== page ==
A little commentary on this report mostly from a San Francisco perspective (reposting from my Facebook page): San Francisco charters on this list: City Arts & Tech, Gateway Middle and High schools, the Thomas Edison Charter Academy (evolution of the former controversial Edison Schools experiment).
    We know from ample evidence that the KIPP schools use aggressive winnowing techniques, but they aren’t explicit on their websites. I applied for my daughter to KIPP San Francisco Bay Academy back when she was in 7th grade, after a parent there let slip that his daughter had “tested into” the school. Our application was an experiment to see if they would require a test. They did indeed contact us to schedule her test. (We didn’t follow through.)
    Also on the list: A slew of the widely hailed High Tech Highs. The once-hailed, now-an-embarrassment American Indian Public Charter Schools. A slew of the Leadership chain (but they split off from the first one, the San Francisco Leadership, in some unpleasantness years ago, and the S.F. Leadership isn’t on the list). Jerry Brown’s Oakland Military Institute — also his Oakland School for the Arts, but that’s openly an arts audition school, so not in the same category as those that aren’t allowed to use selective criteria. The audition admissions are part of the design.
    California’s several Gulenist schools aren’t on this list. I think they all have identical websites, and like KIPP’s, they’re created with savvy and apparently don’t disclose the details of the application/admission/screening process. The Gulenist schools are publicly funded charters run by followers of Fethullah Gulen, currently in the news for being widely linked to the coup in Turkey — the largest chain of charters in the U.S., all publicly funded, though they deny being connected to each other. (Due to the Teflon heavily applied to the charter sector by political leadership and the press, the now-extensive reporting on the Gulenist schools hasn’t given them a bit of trouble.)
    Also not on the list: Santa Cruz’ Pacific Collegiate and the S.F. Peninsula’s Bullis Charter, both notorious for demanding large financial donations from parents, shaming or simply cutting out families who can’t/won’t make those donations. Apparently they don’t openly post those demands on their websites. Similarly, the many charter schools that require parents to donate volunteer hours.
    However, it’s unclear on the concept for the ACLU to urge parents to file a complaint about charter schools their kids are attending. To people in the charter community, the selectivity is a feature, not a bug.
    Disclaimer that my own children attended Ruth Asawa School of the Arts in San Francisco, a public non-charter audition-admission high school. There’s debate about whether any public schools should use admission criteria such as arts auditions (or, in the case of San Francisco’s Lowell High School, academic criteria). My view is that open, honest, transparent criteria in designated specialty schools are acceptable, but sneaky, publicly denied selectivity is a different matter.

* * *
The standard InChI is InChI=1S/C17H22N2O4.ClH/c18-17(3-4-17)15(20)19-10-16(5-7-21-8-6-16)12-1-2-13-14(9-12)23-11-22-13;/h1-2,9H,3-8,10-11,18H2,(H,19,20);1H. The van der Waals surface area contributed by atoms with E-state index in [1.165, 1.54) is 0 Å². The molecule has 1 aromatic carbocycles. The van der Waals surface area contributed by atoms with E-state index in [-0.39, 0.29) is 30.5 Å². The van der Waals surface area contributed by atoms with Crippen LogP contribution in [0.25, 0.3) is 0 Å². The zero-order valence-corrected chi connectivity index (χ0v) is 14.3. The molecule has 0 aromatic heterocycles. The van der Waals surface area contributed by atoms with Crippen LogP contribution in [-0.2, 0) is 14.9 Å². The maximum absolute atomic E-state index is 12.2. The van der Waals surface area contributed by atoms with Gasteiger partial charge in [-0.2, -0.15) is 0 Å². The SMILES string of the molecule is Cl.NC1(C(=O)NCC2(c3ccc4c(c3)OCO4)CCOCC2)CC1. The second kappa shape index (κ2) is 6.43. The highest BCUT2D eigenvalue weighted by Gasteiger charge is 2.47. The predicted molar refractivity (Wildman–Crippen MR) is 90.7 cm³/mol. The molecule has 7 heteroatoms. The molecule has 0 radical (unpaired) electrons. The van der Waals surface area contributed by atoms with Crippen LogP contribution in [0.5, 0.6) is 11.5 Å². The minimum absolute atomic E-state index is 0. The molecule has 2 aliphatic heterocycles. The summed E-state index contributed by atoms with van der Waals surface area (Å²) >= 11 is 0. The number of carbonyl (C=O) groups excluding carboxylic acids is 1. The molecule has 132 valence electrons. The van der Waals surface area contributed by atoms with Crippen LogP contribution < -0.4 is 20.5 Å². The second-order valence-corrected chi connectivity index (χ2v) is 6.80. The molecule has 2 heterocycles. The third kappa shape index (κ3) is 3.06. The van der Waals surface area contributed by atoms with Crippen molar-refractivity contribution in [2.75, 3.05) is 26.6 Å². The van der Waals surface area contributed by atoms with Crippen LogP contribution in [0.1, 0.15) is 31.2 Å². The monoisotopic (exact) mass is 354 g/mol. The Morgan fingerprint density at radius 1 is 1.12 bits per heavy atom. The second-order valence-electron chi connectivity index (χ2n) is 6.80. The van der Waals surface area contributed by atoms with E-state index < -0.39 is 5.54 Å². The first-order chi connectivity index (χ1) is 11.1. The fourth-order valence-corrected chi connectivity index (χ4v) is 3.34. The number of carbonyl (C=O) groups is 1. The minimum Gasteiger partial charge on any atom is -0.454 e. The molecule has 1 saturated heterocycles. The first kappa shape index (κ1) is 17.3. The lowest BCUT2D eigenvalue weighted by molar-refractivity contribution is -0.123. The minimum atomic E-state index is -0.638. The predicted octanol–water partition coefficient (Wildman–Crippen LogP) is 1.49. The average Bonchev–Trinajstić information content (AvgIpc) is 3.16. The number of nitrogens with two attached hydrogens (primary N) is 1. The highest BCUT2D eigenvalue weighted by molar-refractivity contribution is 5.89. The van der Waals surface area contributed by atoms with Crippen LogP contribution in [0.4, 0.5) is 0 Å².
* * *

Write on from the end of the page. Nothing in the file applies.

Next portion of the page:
Replies

    • Don 1 year ago1 year ago

      The charter school law doesn’t provide for selective admissions criteria whether it is open, honest, and transparent or not. Why allow TPSs to use selective criteria and not charters? Double standard?

      • CarolineSF 1 year ago1 year ago

        I'm not sure that's true, Don. It's my understanding that the admissions criteria for Oakland School for the Arts -- an openly conducted audition process -- are not in violation of charter laws. I don't know if a charter school with an openly conducted selective-admission process based on academic qualifications, a la Lowell, would be legal or not. John Fensterwald, can you please clarify? The bigger point here, of course, is that charter schools claim not … Read More

        I’m not sure that’s true, Don. It’s my understanding that the admissions criteria for Oakland School for the Arts — an openly conducted audition process — are not in violation of charter laws. I don’t know if a charter school with an openly conducted selective-admission process based on academic qualifications, a la Lowell, would be legal or not. John Fensterwald, can you please clarify?

        The bigger point here, of course, is that charter schools claim not to use selective admissions but actually do, often — if not always — quite aggressively. By the way, a young family friend is a teacher at a high-profile, much-admired (in some quarters, anyway) charter chain in LAUSD that did NOT land on the ACLU list. My teacher friend says that chain definitely uses a selective admissions process.

        • John Fensterwald 1 year ago1 year ago

          Caroline: We plan to follow up on the issue of essays/auditions.The ACLU and Public Advocates recommends that they not be used to rank applicants but perhaps as an indicator of the seriousness of a student's interest in a school. If the application requirements become onerous to the point of excluding groups of students, then there could be a legal problem. My understanding is that there has not been a court ruling in this area. It … Read More